PITTSBURGH—Luis von Ahn, a Carnegie Mellon University computer scientist who has been named a 2006 recipient of a John D. and Catherine T. MacArthur Foundation "genius grant," has invented an online, multiple-player game that could help make the Internet more accessible to the visually impaired.
The game, called Phetch, is an Internet scavenger hunt available at www.peekaboom.org/phetch in which players use a search engine to look for images that fit certain descriptions. In the process, the players produce and verify captions for unlabeled images from the Web. These captions could be used to enhance the Web-browsing experience of blind people.
This innovative use of online games was one of the reasons cited by the MacArthur Foundation for naming von Ahn one of 25 new MacArthur fellows. Each fellow receives $500,000 in "no strings attached" support over the next five years.
Millions of blind people surf the Web every day with the help of text-to-speech translation programs. But these translation programs are of no help when Web sites feature unlabeled images. Only a small fraction of major corporate Web sites are fully accessible to disabled people; personal and small-business sites are even less accessible. Phetch is designed to eliminate this obstacle.
The game is the latest in a series of "Games with a Purpose" that have been developed by von Ahn, assistant professor of computer science, and University Professor of Computer Science Manuel Blum. The first such game, The ESP Game (espgame.org/), produced key words for images that could be used to aid image searches. Another game, Peekaboom (www.peekaboom.org/), produced images with objects labeled and highlighted in a way that could be used to train computer vision systems.
These games, like Phetch, employ a technique called "human computation" — harnessing the human brain to collectively perform tasks that digital computers have yet to master.
"By making these games enjoyable, we can tap into the millions of people who play online games every day, worldwide," said von Ahn, named one of the "Brilliant 10" young scientists in the October issue of Popular Science magazine. It's the same trick the fictional Tom Sawyer famously used to get his friends to whitewash a fence for him, only multiplied millions of times.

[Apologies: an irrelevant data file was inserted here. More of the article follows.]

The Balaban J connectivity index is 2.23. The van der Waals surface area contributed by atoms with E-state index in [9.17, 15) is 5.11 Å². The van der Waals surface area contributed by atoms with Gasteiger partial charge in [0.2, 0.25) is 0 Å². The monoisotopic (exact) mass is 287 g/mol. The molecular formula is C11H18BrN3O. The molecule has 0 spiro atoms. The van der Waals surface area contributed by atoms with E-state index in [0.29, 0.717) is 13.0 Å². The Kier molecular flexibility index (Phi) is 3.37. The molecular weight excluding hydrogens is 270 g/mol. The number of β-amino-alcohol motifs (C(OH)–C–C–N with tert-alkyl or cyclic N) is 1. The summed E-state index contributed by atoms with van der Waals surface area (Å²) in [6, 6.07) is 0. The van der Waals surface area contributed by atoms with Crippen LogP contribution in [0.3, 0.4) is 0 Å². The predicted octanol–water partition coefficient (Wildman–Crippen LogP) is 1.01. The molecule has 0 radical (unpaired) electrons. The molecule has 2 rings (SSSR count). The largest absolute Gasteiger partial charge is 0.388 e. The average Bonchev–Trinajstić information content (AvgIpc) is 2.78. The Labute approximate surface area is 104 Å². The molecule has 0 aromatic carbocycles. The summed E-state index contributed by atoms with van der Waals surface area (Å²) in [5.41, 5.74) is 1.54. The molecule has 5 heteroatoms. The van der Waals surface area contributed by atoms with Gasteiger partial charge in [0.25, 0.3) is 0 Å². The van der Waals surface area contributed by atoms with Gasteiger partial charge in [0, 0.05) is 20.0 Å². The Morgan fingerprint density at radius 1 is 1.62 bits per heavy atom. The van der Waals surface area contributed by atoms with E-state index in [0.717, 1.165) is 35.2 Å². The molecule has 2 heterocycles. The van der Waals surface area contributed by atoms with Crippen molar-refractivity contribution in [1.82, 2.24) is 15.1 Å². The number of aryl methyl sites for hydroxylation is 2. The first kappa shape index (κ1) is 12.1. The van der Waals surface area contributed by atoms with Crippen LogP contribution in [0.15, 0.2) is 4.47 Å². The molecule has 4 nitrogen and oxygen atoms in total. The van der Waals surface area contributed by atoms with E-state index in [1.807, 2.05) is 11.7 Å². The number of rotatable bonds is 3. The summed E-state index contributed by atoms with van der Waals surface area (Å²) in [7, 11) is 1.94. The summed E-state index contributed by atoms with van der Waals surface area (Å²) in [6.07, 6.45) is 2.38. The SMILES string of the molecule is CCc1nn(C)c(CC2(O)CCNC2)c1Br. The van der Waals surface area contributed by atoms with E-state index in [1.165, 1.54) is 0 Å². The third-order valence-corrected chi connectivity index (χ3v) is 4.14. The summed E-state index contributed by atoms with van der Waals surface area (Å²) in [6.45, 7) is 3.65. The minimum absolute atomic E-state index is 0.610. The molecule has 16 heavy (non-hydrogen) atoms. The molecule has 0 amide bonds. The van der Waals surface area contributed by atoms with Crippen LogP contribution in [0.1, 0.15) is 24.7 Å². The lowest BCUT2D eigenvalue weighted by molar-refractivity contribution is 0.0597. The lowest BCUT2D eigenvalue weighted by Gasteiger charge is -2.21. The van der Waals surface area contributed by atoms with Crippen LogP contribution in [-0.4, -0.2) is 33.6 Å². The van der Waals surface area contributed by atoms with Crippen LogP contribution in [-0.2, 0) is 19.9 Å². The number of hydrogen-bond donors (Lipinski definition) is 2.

Phetch, which von Ahn and Blum developed with students Shiry Ginosar, Mihir Kedia and Ruoran Liu, is designed for three to five players. One serves as the narrator, writing a description of an image that has been randomly retrieved from a set of one million images gleaned from the Web. Only the narrator can see the image. The other players, the searchers, then use a special browser program to search for it within that set of a million images.
Each round lasts five minutes. The narrator receives points for each successful search and loses points if he decides to pass on describing images believed to be too difficult. The first seeker to find each image receives points and becomes the narrator for the next round.
Pilot testing has shown Phetch to be an engaging game. Players spend an average of 32 minutes with the game and some have played for 10 hours or more in a single session. The researchers calculate that 5,000 people — a modest number compared to the number of players at popular game sites — could produce explanatory descriptions of all of the images indexed by Google in just 10 months.
Phetch might also be used to locate hard-to-find images on the Web, von Ahn said. This might be useful for people who don't have the time or skills to find such an image themselves. In that case, the game could be played without a narrator; the description of the desired image could simply be plugged into the game and the searchers would use a browser that could access the entire Web.
Also, by recording the description of each image and the search terms that proved successful in finding it, researchers might use Phetch to develop automated methods for converting natural language descriptions into keyword-based queries.